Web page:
MEMPHIS, Mo. (WGEM) -- Health officials in Scotland County issued a warning to community members Monday: the county's soaring positivity rate is putting even more pressure on a hospital that's approaching it's breaking point.
Health department administrator Lynette Vassholz said the county has changed the way it measures the positivity rate: taking the number of positive tests in the county and dividing it by the total number of tests performed on only Scotland County residents over the last 7 days.
Using that formula, she said the county's positivity rate is just under 50 percent, making it the second highest in the state as of last week.
"That is so bad," she said. "We have 5,000 people. We are number two above Kansas City, St. Louis, Columbia and Springfield."
She said the new rate is more accurate and more concerning.
"What this does is put us into what they call an extreme risk criteria which the lowest point of that extreme risk criteria is 15 percent," Vassholz said.
Officials from both the health department and Scotland County Hospital said with upcoming events like Midnight Madness and Thanksgiving, people need to rethink their choices around social gatherings, mask wearing and hygiene.
"You're just increasing the risk by tenfold of passing it on to someone else," Vassholz said.
Officials from Scotland County Hospital said the hospital is already under an enormous amount of stress, even running out of equipment used to help patients with advanced symptoms.
"We've got plenty of oxygen and most patients need oxygen but if they continue to deteriorate they need positive pressure and we're limited in the number of bipaps, the machines that provide positive pressure," Dr. Jeff Davis said.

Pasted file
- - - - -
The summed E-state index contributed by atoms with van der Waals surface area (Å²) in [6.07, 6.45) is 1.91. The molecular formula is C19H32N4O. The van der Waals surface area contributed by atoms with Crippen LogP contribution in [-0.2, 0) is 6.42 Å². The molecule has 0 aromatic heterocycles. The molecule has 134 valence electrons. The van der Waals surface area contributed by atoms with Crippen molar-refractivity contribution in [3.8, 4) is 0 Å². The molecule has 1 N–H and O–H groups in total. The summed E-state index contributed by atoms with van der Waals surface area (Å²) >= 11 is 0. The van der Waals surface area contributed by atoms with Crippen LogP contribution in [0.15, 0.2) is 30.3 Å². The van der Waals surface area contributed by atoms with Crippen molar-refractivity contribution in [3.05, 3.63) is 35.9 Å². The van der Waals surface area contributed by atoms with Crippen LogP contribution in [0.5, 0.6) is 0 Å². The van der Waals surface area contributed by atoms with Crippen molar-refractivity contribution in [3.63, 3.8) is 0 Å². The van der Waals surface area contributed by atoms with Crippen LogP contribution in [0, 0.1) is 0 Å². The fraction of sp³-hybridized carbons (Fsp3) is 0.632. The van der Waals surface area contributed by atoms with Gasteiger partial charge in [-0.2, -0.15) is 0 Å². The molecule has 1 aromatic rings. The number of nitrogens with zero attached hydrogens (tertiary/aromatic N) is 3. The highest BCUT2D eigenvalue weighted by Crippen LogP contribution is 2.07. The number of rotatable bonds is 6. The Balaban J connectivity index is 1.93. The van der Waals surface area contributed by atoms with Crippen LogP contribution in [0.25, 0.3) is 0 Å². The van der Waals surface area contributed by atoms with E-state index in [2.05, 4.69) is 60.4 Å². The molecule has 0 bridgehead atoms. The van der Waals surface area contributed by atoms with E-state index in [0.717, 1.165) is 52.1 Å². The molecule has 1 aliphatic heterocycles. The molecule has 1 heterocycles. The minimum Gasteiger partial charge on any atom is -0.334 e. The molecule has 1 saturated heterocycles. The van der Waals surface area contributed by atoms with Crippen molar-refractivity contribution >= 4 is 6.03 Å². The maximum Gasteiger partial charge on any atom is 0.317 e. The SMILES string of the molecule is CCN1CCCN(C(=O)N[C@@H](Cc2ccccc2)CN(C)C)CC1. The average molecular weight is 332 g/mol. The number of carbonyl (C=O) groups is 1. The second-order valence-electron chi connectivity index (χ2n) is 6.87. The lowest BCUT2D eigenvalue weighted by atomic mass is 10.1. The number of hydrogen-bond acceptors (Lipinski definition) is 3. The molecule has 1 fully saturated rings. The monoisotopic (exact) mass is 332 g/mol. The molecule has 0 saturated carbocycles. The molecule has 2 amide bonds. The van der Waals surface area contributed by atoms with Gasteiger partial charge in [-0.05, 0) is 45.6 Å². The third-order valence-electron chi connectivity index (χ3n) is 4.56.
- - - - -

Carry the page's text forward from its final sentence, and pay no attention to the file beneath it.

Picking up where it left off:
He said other pressing concerns include shrinking staff numbers and a growing inability to transfer COVID patients.
"Just this morning we found out Northeast Regional, Boone Hospital and Blessing don't have COVID beds for us to transfer into at this point in time," Davis said. "There's a waiting list at the University of Missouri and University of Iowa only has a couple of beds."
He said if the positivity rate continues to rise, the number of patients with advanced symptoms needing care will also go up.
When added to a lack of equipment, staff and transfer options, Davis said the hospital could be forced to provide sub-standard care.
"We would be required to take care of them the best we could which would be admit them to the hospital and provide high flow oxygen to them," he said. "But that may not be enough resources or equipment to help them survive."
Davis said while the hospital is trying to find more machines people need to work to lower the positivity rate by wearing masks, washing their hands and don't go out unless it's necessary.
Vassholz said people planning on celebrating Thanksgiving need to take serious precautions like not celebrating with people outside of their households, setting the table as far apart as possible and washing their hands thoroughly and often.